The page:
The first edition of the new title, which has been sent out to 1,500 UK companies, is devoted entirely to data and includes contributions from both Google staff and freelancers.
The magazine is also freely available online and on mobile platforms, with the website offering traditional web browser layout and a print replica e-edition, but search engine company has played down the idea of it becoming a fully fledged publisher, insisting that the magazine "remains firmly aimed at Google's partners and advertisers" and there are "no plans to start selling copies".
"Like most companies, Google regularly communicates with our business customers via email newsletters, updates on our official blogs, and printed materials.
"On this occasion, we've sent a short book about data, called Think Quarterly, to a small number of our UK partners and advertisers."
Its main feature is an article on Vodafone chief executive Guy Laurence and his cures for "information overload" and "data impotence". The feature is by Simon Rogers, the editor of the Guardian's Data Blog, who has also contributed a piece on the "10 best places to see sexy data online".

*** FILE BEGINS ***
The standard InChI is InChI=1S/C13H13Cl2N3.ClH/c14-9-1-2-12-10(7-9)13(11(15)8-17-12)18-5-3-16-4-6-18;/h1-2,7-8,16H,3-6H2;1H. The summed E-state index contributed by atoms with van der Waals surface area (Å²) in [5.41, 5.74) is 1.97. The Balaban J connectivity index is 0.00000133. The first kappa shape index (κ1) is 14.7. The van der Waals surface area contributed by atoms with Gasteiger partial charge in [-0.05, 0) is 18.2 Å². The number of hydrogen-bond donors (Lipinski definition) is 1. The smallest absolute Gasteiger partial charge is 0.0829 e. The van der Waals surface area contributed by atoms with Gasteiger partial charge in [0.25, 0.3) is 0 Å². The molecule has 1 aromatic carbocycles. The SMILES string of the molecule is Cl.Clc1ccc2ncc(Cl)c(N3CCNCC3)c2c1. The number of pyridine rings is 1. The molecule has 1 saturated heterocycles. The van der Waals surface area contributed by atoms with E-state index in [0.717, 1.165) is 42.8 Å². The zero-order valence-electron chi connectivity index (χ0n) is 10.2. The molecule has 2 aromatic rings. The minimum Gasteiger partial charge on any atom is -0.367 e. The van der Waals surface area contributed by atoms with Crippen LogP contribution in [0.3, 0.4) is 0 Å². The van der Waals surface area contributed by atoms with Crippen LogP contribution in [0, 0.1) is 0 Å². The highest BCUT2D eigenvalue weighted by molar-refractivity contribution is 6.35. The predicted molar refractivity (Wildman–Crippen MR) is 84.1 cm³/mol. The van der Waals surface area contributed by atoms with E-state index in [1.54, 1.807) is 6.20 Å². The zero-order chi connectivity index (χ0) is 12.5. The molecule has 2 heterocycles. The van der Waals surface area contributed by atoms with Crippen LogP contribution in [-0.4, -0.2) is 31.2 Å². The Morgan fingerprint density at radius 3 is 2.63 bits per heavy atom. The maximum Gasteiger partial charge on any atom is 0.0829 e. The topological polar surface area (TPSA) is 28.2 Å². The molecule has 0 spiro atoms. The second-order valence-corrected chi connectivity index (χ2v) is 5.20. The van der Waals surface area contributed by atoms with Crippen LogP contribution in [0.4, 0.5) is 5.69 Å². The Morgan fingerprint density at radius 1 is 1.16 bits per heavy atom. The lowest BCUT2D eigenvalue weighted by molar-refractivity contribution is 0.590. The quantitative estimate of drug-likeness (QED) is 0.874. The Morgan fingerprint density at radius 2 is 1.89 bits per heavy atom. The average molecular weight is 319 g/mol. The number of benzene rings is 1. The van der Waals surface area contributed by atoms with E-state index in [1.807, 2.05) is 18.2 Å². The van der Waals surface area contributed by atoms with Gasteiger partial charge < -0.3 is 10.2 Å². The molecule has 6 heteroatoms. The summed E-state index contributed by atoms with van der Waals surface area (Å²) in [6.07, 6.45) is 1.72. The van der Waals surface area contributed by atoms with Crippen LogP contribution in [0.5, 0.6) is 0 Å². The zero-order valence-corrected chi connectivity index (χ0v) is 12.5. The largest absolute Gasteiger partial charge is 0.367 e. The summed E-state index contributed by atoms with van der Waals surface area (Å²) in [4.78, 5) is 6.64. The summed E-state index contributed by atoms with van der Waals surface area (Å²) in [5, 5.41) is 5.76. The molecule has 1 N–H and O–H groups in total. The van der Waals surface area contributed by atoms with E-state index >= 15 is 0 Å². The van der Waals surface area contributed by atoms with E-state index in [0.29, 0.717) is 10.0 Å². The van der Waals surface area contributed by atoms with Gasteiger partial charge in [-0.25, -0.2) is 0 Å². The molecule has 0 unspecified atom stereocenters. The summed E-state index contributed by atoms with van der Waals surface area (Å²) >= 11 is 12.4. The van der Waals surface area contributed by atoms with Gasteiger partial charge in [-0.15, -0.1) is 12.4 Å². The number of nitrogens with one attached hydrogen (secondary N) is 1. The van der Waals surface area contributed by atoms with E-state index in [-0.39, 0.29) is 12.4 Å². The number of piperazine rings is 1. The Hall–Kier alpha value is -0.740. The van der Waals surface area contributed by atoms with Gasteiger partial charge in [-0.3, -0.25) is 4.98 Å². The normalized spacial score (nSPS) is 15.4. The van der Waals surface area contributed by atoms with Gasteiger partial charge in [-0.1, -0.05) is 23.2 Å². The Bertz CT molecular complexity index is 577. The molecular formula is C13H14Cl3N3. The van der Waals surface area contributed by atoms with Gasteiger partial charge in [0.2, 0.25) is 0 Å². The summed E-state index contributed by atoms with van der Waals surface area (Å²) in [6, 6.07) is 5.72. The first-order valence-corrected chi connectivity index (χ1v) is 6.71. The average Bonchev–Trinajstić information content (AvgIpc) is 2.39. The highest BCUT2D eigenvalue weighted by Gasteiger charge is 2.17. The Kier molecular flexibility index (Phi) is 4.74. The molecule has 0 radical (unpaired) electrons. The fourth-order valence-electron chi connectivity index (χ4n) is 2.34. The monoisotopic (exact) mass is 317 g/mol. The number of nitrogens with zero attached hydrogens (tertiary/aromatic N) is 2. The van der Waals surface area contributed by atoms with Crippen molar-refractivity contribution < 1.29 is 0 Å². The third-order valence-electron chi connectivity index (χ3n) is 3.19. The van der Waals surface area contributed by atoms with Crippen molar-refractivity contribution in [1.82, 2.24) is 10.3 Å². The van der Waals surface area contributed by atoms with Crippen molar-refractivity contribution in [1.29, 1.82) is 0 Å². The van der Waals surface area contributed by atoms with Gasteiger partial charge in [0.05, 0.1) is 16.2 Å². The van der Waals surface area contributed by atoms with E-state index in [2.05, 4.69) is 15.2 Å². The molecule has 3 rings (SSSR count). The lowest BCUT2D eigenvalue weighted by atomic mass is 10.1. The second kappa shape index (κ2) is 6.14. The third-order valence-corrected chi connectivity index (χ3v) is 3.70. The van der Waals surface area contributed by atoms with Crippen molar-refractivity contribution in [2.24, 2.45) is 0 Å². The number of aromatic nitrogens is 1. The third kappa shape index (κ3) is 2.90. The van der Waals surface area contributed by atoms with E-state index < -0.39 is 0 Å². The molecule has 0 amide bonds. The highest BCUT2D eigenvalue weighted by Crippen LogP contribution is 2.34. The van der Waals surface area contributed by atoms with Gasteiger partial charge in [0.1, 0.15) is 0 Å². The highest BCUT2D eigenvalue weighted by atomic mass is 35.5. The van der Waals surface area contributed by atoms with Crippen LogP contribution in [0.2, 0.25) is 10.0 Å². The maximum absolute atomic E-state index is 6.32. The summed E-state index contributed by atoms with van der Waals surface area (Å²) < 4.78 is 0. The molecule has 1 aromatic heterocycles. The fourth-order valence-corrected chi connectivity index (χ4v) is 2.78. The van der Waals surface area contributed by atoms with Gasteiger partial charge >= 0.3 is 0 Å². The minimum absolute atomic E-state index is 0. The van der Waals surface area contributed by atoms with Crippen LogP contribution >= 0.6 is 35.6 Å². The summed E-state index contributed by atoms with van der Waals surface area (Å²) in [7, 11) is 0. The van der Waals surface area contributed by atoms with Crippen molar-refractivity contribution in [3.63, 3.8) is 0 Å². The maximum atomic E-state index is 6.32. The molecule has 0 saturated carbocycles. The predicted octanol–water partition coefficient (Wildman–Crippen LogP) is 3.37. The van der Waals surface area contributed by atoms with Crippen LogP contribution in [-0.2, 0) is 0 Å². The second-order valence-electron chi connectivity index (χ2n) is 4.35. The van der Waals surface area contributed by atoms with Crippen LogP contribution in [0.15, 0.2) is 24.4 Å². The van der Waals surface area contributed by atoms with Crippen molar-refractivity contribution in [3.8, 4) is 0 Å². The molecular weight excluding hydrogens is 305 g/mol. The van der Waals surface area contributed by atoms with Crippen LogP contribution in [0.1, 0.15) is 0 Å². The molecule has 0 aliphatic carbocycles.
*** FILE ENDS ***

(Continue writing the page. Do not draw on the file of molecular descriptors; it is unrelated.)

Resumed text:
OWNI, whose European editor Federica Cocco will be speaking at Journalism.co.uk's upcoming news:rewired event, was named in Rogers' top ten along with the London Data Store and David McCandless' site Information is Beautiful.
Other contributors to the magazine include Google director of research Tony Fagan, "data superstar" Hans Rosling, and University of Southampton professor Nigel Shadbolt.
The next edition of the magazine will be available in May, with the third and fourth following in July and October.
Journalism.co.uk will looking many of the data issues covered by Google's magazine and more at its upcoming digital media conference, news:rewired - noise to signal.
The conference, which will take place on 27 May at Thomson Reuters, London, will look at data journalism and data strategies for journalists and publishers, as well as community management and social media strategy and filtering. Tickets are on sale now at an early bird discount of 35 per cent.
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